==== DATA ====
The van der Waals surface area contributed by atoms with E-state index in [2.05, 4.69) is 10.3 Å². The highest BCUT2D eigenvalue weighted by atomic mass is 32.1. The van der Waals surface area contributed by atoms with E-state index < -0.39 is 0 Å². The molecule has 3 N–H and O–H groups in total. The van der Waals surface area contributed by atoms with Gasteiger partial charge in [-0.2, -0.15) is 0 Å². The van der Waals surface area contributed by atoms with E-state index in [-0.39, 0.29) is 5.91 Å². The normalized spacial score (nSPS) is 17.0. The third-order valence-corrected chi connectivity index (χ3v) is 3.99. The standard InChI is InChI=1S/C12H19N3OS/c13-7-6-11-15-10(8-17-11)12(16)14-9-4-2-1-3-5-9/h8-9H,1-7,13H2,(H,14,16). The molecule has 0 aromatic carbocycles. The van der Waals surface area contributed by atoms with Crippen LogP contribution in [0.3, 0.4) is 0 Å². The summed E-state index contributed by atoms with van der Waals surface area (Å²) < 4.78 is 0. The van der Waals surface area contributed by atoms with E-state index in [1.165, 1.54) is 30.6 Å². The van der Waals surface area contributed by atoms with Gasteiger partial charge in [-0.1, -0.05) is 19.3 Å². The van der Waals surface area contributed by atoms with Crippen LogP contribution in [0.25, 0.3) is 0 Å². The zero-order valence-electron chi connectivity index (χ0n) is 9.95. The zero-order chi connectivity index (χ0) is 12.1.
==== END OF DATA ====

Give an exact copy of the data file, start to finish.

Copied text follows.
The van der Waals surface area contributed by atoms with E-state index in [2.05, 4.69) is 10.3 Å². The highest BCUT2D eigenvalue weighted by atomic mass is 32.1. The van der Waals surface area contributed by atoms with E-state index < -0.39 is 0 Å². The molecule has 3 N–H and O–H groups in total. The van der Waals surface area contributed by atoms with Gasteiger partial charge in [-0.2, -0.15) is 0 Å². The van der Waals surface area contributed by atoms with E-state index in [-0.39, 0.29) is 5.91 Å². The normalized spacial score (nSPS) is 17.0. The third-order valence-corrected chi connectivity index (χ3v) is 3.99. The standard InChI is InChI=1S/C12H19N3OS/c13-7-6-11-15-10(8-17-11)12(16)14-9-4-2-1-3-5-9/h8-9H,1-7,13H2,(H,14,16). The molecule has 0 aromatic carbocycles. The van der Waals surface area contributed by atoms with Crippen LogP contribution in [0.3, 0.4) is 0 Å². The summed E-state index contributed by atoms with van der Waals surface area (Å²) < 4.78 is 0. The van der Waals surface area contributed by atoms with E-state index in [1.165, 1.54) is 30.6 Å². The van der Waals surface area contributed by atoms with Gasteiger partial charge in [-0.1, -0.05) is 19.3 Å². The van der Waals surface area contributed by atoms with Crippen LogP contribution in [0.25, 0.3) is 0 Å². The zero-order valence-electron chi connectivity index (χ0n) is 9.95. The zero-order chi connectivity index (χ0) is 12.1.